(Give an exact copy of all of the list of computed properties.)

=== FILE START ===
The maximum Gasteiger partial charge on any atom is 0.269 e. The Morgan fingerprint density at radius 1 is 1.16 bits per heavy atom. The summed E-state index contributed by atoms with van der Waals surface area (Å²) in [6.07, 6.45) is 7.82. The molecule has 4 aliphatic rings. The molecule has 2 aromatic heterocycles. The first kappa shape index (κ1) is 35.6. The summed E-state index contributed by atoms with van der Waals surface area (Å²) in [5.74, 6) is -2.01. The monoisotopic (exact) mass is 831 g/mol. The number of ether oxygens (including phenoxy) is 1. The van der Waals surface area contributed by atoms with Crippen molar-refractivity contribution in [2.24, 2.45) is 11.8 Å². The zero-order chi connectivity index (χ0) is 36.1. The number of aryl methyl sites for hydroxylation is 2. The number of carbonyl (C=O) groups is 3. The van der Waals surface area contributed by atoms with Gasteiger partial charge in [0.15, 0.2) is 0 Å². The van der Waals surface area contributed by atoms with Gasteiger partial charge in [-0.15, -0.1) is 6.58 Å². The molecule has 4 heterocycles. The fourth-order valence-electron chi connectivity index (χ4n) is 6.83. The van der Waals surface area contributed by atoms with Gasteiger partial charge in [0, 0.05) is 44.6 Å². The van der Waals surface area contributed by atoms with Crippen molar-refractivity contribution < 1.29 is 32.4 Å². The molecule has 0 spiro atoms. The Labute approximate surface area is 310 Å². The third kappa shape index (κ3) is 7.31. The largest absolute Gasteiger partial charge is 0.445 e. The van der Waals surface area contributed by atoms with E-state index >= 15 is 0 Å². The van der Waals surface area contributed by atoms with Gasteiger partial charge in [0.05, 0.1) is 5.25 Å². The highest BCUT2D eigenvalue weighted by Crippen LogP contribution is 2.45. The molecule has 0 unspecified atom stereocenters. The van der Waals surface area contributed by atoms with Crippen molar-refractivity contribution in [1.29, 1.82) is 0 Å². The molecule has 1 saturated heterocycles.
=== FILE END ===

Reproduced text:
The maximum Gasteiger partial charge on any atom is 0.269 e. The Morgan fingerprint density at radius 1 is 1.16 bits per heavy atom. The summed E-state index contributed by atoms with van der Waals surface area (Å²) in [6.07, 6.45) is 7.82. The molecule has 4 aliphatic rings. The molecule has 2 aromatic heterocycles. The first kappa shape index (κ1) is 35.6. The summed E-state index contributed by atoms with van der Waals surface area (Å²) in [5.74, 6) is -2.01. The monoisotopic (exact) mass is 831 g/mol. The number of ether oxygens (including phenoxy) is 1. The van der Waals surface area contributed by atoms with Crippen molar-refractivity contribution in [2.24, 2.45) is 11.8 Å². The zero-order chi connectivity index (χ0) is 36.1. The number of aryl methyl sites for hydroxylation is 2. The number of carbonyl (C=O) groups is 3. The van der Waals surface area contributed by atoms with Gasteiger partial charge in [0.15, 0.2) is 0 Å². The van der Waals surface area contributed by atoms with Gasteiger partial charge in [-0.15, -0.1) is 6.58 Å². The molecule has 4 heterocycles. The fourth-order valence-electron chi connectivity index (χ4n) is 6.83. The van der Waals surface area contributed by atoms with Gasteiger partial charge in [0, 0.05) is 44.6 Å². The van der Waals surface area contributed by atoms with Crippen molar-refractivity contribution < 1.29 is 32.4 Å². The molecule has 0 spiro atoms. The Labute approximate surface area is 310 Å². The third kappa shape index (κ3) is 7.31. The largest absolute Gasteiger partial charge is 0.445 e. The van der Waals surface area contributed by atoms with E-state index >= 15 is 0 Å². The van der Waals surface area contributed by atoms with Gasteiger partial charge in [0.05, 0.1) is 5.25 Å². The highest BCUT2D eigenvalue weighted by Crippen LogP contribution is 2.45. The molecule has 0 unspecified atom stereocenters. The van der Waals surface area contributed by atoms with Crippen molar-refractivity contribution in [1.29, 1.82) is 0 Å². The molecule has 1 saturated heterocycles.